Labradford Mi Media Naranja

As a composer/musician/producer, I would imagine one of the most difficult things to do is to give your ideas the space they need to develop. Many great songs have been ruined by adding one part too many, rushing on to the next thought before the previous one has been fully realised, or adding a string section when a basic guitar/bass/drums line up would have conveyed the idea with much more raw power.

Thus the idea of minimalist/ambient music — stripping the music back to its bare essentials, leaving only what is absolutely necessary. In this set up, not a note is wasted, each being designed with a specific purpose in mind. The obvious problem is when you take this too far, leaving nothing but a bland whisper of sound in a vacuum of nothingness, devoid of emotions.

It is a fine line to tread but one which Labradford do beautifully. All six of their albums to date have been consistently brilliant but it was on their fourth, Mi Media Naranja, that they came closest to perfection.

the harder you listen, the more you hear and the deeper into the music you are drawn

That this is an album where absolutely nothing is wasted is evident even from the track titles, all consisting of single letters with the exception of track 3 which has the comparatively extravagant name of ‘WR’. The band is a trio — a guitarist, a keyboardist and a bass player — with occasional string accompaniment and with a few exceptions no drums or vocals.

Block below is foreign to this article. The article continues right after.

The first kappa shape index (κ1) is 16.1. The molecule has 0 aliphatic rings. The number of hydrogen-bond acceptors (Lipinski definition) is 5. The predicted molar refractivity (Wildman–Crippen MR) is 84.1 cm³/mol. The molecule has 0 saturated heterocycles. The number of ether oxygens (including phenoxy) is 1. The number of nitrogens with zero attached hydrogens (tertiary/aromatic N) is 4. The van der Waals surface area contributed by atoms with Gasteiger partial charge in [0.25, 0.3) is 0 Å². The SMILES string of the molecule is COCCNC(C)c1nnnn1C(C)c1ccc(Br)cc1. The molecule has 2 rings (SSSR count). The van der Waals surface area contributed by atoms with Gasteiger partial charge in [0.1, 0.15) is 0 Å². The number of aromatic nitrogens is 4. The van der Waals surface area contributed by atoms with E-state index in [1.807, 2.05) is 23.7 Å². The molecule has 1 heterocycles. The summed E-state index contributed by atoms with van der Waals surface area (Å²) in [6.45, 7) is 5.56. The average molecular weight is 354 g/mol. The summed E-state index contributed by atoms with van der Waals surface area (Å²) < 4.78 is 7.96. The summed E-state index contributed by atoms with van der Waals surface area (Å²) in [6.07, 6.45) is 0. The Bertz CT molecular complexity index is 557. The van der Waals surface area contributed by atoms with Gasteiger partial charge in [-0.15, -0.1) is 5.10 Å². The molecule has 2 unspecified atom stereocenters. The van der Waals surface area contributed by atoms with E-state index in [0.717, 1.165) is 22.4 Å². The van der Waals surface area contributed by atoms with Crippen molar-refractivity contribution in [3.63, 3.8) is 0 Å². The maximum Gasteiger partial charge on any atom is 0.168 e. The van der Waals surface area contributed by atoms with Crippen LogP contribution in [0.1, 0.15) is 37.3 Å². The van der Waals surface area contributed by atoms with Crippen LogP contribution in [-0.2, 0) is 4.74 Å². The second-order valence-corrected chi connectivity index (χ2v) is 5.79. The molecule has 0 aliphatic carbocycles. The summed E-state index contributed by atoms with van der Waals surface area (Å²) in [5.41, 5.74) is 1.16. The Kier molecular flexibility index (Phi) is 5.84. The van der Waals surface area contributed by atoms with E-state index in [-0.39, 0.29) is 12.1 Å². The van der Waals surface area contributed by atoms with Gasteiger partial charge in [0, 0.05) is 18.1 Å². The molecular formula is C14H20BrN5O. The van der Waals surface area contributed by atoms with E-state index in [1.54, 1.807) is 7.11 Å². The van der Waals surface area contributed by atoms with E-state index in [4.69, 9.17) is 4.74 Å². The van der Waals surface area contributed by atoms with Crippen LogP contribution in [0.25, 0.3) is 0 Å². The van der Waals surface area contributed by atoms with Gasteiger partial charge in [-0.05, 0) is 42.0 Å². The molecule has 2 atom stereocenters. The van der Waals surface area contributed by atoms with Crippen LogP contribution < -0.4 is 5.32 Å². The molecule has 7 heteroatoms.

The construction of the pieces is beguilingly simple. A simple short melody straight out of ‘Learning to Play Piano/Guitar, Book 1’ is repeated over and over on plucked guitar or keyboard until the listener is totally absorbed in it, completely at one with it. It is at that this point that you start to notice the other noises which were always there — the occasional high pitch squeals, almost too high to hear at all, the subtle drum machine, again only noticeable when you give the music your full concentration, the rumble of thunder so far over the horizon that you can’t be sure whether it was real or just in your imagination. And the harder you listen, the more you hear and the deeper into the music you are drawn. The occasional sample of a man or a child whose words are never entirely audible add to the sense of a whole world out there which no matter how attentive you are, you will only notice the tiniest part.

The music is mesmerising and in many ways is reminiscent of meditation, the simple melody serving as a mantra, repeated endlessly to clear the mind of the trivia which normally occupies it and providing a clean slate for more important, fundamental ideas to develop. Mi Media Naranja isn’t an album which will have you tapping your feet and dancing. It is a record which, if put on in the background, will pass by completely unnoticed seeming nothing more than easylistening ‘elevator music’. But every time I put it on and listen to it intently, trying to concentrate on every note as if it were the most important ever played, come the end of the CD I can’t help but feel relaxed and contented and a little bit amazed, facinated and bewildered with the incomprable world in which we live.

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